We will make her one of us.”
The above is the haunting refrain of Tod Browning’s notorious Freaks, a story of love and revenge set in a seedy travelling carnival.
Once you see Freaks you’ll never forget it… A legion of freaks pursue an evil woman through the rain and the mud, chanting, “We will make you…we will make you…one of us…one of us.” Amazingly, Freaks placed enormous restraint in presenting grisly violence, but the sight of seeing real freaks (not some actor in a mask or suit) pursuing a woman was a sight so bold for 1932 that people’s imaginations ran wild.
Director Tod Browning, who directed the Bela Lugosi version of Dracula, worked at a carnival sideshow while growing up. Aged 16, he ran away to join the circus. His new life consisted of drifting from town to town, a carnival barker who befriended life’s outcasts, a collection of dwarves, bearded ladies, conjoined twins and men without arms or legs.
He knew their tight bonds formed since it was them against a world repulsed by their physical aspect. He culled a fascination with the grotesque and fuelled that with his fervid pulp imagination to create several crime and horror films influenced by the sideshow.
Though many have viewed Freaks as bizarre geek-show exploitation, even going so far as to ban its release in some countries for over 30 years, it’s difficult to fully condemn a movie which makes these then-feared folk into its most sympathetic characters. Browning never uses the film as an attempt to mock them, often using his camera as an attempt to chronicle their behaviour.
If anything, the movie is a fable about accepting others as you would want to be accepted yourself. Unfortunately, the studios and general public didn’t see it that way. Freaks was a commercial and critical flop all around. Just as the normal world shunned the freaks Browning knew growing up, so did his audience when he put them on-screen.
Only 40 years later did the film become recognised as a cult item and quality film, one which can be said to have been far ahead of its time.
The story is as simple as a fairy tale, running only a little over one hour of screen time. A dapper midget named Hans (Harry Earles) feels a forbidden love for a beautiful trapeze artist, Cleopatra (Olga Baclanova), whose “normal” exterior belies a cruel and callous heart. She and her scheming boyfriend, Hercules the strongman (Henry Victor), plot to marry the little man for his great fortune, then poison him. Midgets are not strong. No one would miss him, would they?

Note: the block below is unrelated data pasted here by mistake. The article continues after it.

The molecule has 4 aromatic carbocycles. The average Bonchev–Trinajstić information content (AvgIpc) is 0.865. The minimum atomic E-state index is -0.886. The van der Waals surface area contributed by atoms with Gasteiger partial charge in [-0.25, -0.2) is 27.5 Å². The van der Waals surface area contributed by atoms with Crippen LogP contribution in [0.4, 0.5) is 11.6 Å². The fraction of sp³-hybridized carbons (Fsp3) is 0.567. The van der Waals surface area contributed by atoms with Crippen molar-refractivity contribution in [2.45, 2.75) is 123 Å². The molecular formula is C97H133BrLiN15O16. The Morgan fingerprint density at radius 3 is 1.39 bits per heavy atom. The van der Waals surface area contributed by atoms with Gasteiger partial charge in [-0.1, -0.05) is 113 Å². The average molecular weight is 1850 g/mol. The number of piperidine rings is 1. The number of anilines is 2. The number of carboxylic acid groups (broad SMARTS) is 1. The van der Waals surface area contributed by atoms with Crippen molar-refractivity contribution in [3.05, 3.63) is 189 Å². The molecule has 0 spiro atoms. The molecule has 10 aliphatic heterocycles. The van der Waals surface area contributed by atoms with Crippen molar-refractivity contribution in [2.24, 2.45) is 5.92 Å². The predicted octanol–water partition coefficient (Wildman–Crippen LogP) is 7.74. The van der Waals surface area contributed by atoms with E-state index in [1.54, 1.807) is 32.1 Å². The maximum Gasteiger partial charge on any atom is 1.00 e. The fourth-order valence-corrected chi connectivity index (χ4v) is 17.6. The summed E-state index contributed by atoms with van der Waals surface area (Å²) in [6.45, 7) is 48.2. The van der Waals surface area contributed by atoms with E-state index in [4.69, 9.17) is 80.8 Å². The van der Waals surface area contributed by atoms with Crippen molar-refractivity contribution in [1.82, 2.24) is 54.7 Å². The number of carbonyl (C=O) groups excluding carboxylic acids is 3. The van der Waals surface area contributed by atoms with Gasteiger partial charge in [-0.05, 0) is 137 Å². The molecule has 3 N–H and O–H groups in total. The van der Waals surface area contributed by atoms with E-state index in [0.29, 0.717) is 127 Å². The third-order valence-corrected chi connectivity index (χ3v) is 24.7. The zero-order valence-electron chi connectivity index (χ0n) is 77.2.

In one of the movie’s most unnerving sequences, Hans’ freakish companions gather for the wedding banquet pounding the table and chanting, “Gooble-gobble, gooble-gobble, we accept her, we accept her, one of us, one of us.” A grinning dwarf (Angelo Rossitto) passes a wine goblet from one to another and they each sip, whipping themselves into a joyous frenzy which is disrupted by Cleopatra pouring the contents of the goblet over the dwarf’s head and laughing at him.
Cleopatra makes the willful mistake of mocking their efforts to bring her into their fold and openly expresses her disgust. She then casually flirts with Hercules right in front of poor Hans, and slips some poison into his champagne. Little does she know that her every action is being watched by the legion of freaks, who plot their revenge.
The film holds up fairly well today. The emotion and authenticity shines through, though, as the sideshow workers carry on with their lives around the tents and boxcars.
While the film throws in some padding with a friendly clown (Wallace Ford) and his girlfriend (Leila Hyams), who are kind to the freaks and even come to their aid throughout the film, and their rat-a-tat dialogue feels dated and corny, it doesn’t really hurt the film. Browning manages to cut through the cheese factor by showing the clown designing some of his circus acts (including a bathtub with no bottom, which comes in handy during one romance scene).
Anyone who sees Freaks will be unable to forget the conclusion, set during a wild rainstorm, where the freaks crawl through the mud underneath the horse-drawn carriages pursuing the strongman with glittering knives. We never see what they do to him, but we know it can’t be good. (Tod Browning actually planned on showing his fate, but the castration was too brutal to get past the censors.)
Similarly, we see Cleopatra threatened by a knife wielding dwarf and Johnny the Half Boy (Johnny Eck), who draws a luger and casually wipes it down with a white handkerchief. When she escapes from her room, she is chased into the woods, but we don’t actually see anyone inflict damage on her.
The film is so powerful that audiences imagined graphic torture and mutilation reminiscent of Tobe Hooper’s goreless The Texas Chain Saw Massacre. Folks swore they saw limbs go flying in that movie. Such is the power of implication, allowing the audience to imagine something more horrible than the filmmakers could create.
Tod Browning does indulge us in a final shot where we see the outcome of the freaks’ experiment on Cleopatra. Though he tosses a tacked-on happy ending for Hans afterwards, the real conclusion is when a carnival barker reveals his new sideshow freak. How they got her that way, we’ll never know. That will remain a mystery.